No Total Totality. Forced Labor, Stalinism, and De-Stalinization
The article examines recent historical writing about consolidation, development, and expansion of the prison camp system, as well as the role that it played in theSoviet Union’s transition from a dictatorship to an “ordinary” authoritarian regime.
This is a review of two recent books on Leon Trotsky, one of the most prominent Russian revolutionary leaders and an ardent critic of Stalin. The review analyses the main arguments of both books as well as their contribution to the study of Trotsky's personality and political legacy.
The article examines the main trends in the study of the Stalinist period and the phenomenon of Stalinism in connection with the mass opening of the archives.
The main theoretical approaches to the phenomenon of Stalinism within the Weberian tradition in historical sociology are discussed. Particular attention is devoted to Michael Mann's discussion of the "regimes of continuous revolution" and Johann Arnason's analysis of the Soviet model of modernity.
Mastering the North was a long-term problem for the Russian state, which at least from the eighteenth century tried to organize the effective use of its resources. This chapter illustrates two very distinct foreign models employed for the “state colonization” of the Russian North in a formative period between the Great Reform of 1861 and Stalin’s industrialization of 1930s: Norway and Canada. Although the use of the Norwegian model for colonization of the Russian North is relatively well studied, “railway colonization” of 1920s is not that well known,and very few works embrace both imperial and early Soviet periods of colonization.
This paper is devoted to the explanation of selected bureaus’ behavior patterns in the soviet type of totalitarian dictatorships with the command economic model. It is a proven fact that the plan figures in the soviet economy were fabricated as a consequence of intrigues and secret negotiations between different interested parties. Generally, bureaus, as rational agents that minimize risk and maximize slack, should have been interested in reducing the plan figures, nevertheless, they strived to increase them. As examples, mass repression under dictatorships and overexpenditure of an administrative leverage at elections in non-democratic and quasi-democratic countries can be observed. In the article we develop a simple model of coordination between principal (dictator) and his agents (bureaus), which explain the mentioned paradoxical situation.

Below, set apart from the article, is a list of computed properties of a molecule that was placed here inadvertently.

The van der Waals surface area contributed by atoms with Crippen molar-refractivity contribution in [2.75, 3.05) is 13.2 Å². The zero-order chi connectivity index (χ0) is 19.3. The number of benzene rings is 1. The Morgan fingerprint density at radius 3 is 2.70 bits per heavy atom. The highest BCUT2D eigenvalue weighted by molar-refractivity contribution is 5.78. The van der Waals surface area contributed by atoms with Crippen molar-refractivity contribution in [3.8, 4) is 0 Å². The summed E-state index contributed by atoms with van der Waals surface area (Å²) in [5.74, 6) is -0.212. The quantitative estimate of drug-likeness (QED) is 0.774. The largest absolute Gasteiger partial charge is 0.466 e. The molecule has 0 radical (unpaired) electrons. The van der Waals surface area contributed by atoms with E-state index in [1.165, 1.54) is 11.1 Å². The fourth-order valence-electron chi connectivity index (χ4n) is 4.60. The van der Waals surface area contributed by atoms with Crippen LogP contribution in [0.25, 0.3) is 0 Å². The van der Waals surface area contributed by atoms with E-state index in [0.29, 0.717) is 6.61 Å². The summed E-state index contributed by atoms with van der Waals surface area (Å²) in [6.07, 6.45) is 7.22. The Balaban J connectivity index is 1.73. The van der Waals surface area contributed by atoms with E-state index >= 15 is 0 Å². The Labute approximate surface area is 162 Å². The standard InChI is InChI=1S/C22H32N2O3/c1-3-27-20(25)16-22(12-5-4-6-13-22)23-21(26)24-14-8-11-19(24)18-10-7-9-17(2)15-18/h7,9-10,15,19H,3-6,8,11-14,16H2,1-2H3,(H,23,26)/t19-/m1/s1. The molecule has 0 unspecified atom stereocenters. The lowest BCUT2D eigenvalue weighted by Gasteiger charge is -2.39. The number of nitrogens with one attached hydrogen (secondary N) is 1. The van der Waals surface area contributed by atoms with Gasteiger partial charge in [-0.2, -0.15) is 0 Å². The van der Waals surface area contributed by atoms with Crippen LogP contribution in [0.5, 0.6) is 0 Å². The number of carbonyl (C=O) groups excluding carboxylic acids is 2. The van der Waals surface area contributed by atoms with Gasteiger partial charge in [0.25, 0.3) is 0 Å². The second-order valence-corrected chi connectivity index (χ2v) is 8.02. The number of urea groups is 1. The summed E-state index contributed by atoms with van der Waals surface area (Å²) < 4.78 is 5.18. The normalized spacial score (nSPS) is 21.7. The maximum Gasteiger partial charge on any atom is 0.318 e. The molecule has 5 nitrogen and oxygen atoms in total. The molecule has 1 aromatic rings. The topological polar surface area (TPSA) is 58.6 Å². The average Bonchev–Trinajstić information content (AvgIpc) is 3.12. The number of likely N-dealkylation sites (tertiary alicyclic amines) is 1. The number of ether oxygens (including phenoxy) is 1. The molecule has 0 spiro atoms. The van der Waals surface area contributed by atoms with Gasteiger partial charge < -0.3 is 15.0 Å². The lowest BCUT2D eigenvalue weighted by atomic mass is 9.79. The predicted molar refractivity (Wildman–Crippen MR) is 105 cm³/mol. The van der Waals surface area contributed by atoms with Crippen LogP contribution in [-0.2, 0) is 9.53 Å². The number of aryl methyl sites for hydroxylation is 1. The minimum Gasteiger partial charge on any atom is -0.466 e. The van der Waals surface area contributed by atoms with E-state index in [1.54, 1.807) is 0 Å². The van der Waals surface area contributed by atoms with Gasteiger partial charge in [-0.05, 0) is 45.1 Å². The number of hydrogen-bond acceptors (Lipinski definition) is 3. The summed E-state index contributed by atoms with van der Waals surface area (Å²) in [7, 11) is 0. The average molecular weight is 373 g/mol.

In article on the basis of a case study examines the everyday life of the Stalinist system. Postwar political campaign was broadcast on the world of Soviet man. The study of conflict within the school community, helps to understand the strength of practices that used an ordinary Soviet people beyond the boundaries of the world of big politics. Professional conflict between the teacher of history and Director of the school suddenly acquired political resonance. The quarrel went outside educational institutions, and became the subject of discussion of various political and administrative authorities. The teacher of history and continued the fight in new institution.
A major contribution to the growing literature on Soviet nationality policy. David Brandenberger frames his study with a large and important question: the generation of a Russian/Soviet national identity during the Stalinist years. He tells the important story of the production of a more nationalist world view and how it was received, moving from elites to the masses. Focusing on history and historians, Brandenberger links historiography with nation-making and state building. This work should be widely read, not least because it clearly and eloquently illuminates the painful process of forging national identity. (Ronald Grigor Suny, University of Chicago) Brandenberger alters our understanding of how Soviet culture was created and how it held Soviet society together. Perhaps the greatest strength of the book is the foundation of documents on which it rests. Clearly the result of years of gathering, these documents show us Stalinism as received, as a set of social practices and discourses in constant revision and misuse. National Bolshevism illuminates broader debates about the functioning of Soviet society, the origins of national consciousness, and the formation of the subject with the modern state, and will be a widely read contribution to the field. (James von Geldern, Macalester College)
Review of the book "Children of the Gulag". This groundbreaking book offers a comprehensive documentary history of children whose parents were identified as enemies of the Soviet regime from its inception through Joseph Stalin's death. When parents were arrested, executed, or sent to the Gulag, their children also suffered. Millions of children, labeled "socially dangerous," lost parents, homes, and siblings. Co-edited by Cathy A. Frierson, a senior American scholar, and Semyon S. Vilensky, Gulag survivor and compiler of the Russian documents, the book offers documentary and personal perspectives.